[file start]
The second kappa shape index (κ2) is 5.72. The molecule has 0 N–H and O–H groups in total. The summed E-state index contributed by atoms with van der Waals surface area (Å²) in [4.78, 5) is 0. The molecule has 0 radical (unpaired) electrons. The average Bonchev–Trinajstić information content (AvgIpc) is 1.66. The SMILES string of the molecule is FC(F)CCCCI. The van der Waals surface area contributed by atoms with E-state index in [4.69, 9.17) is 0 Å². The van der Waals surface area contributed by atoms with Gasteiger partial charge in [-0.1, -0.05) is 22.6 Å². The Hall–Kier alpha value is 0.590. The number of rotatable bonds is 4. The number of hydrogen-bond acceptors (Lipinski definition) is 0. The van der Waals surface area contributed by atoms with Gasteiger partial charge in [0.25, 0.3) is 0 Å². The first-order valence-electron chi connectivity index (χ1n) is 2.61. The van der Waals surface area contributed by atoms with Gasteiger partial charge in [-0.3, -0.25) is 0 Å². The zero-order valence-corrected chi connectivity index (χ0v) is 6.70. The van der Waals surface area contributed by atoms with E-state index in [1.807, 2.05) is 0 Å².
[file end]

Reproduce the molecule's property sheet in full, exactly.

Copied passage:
The second kappa shape index (κ2) is 5.72. The molecule has 0 N–H and O–H groups in total. The summed E-state index contributed by atoms with van der Waals surface area (Å²) in [4.78, 5) is 0. The molecule has 0 radical (unpaired) electrons. The average Bonchev–Trinajstić information content (AvgIpc) is 1.66. The SMILES string of the molecule is FC(F)CCCCI. The van der Waals surface area contributed by atoms with E-state index in [4.69, 9.17) is 0 Å². The van der Waals surface area contributed by atoms with Gasteiger partial charge in [-0.1, -0.05) is 22.6 Å². The Hall–Kier alpha value is 0.590. The number of rotatable bonds is 4. The number of hydrogen-bond acceptors (Lipinski definition) is 0. The van der Waals surface area contributed by atoms with Gasteiger partial charge in [0.25, 0.3) is 0 Å². The first-order valence-electron chi connectivity index (χ1n) is 2.61. The van der Waals surface area contributed by atoms with Gasteiger partial charge in [-0.3, -0.25) is 0 Å². The zero-order valence-corrected chi connectivity index (χ0v) is 6.70. The van der Waals surface area contributed by atoms with E-state index in [1.807, 2.05) is 0 Å².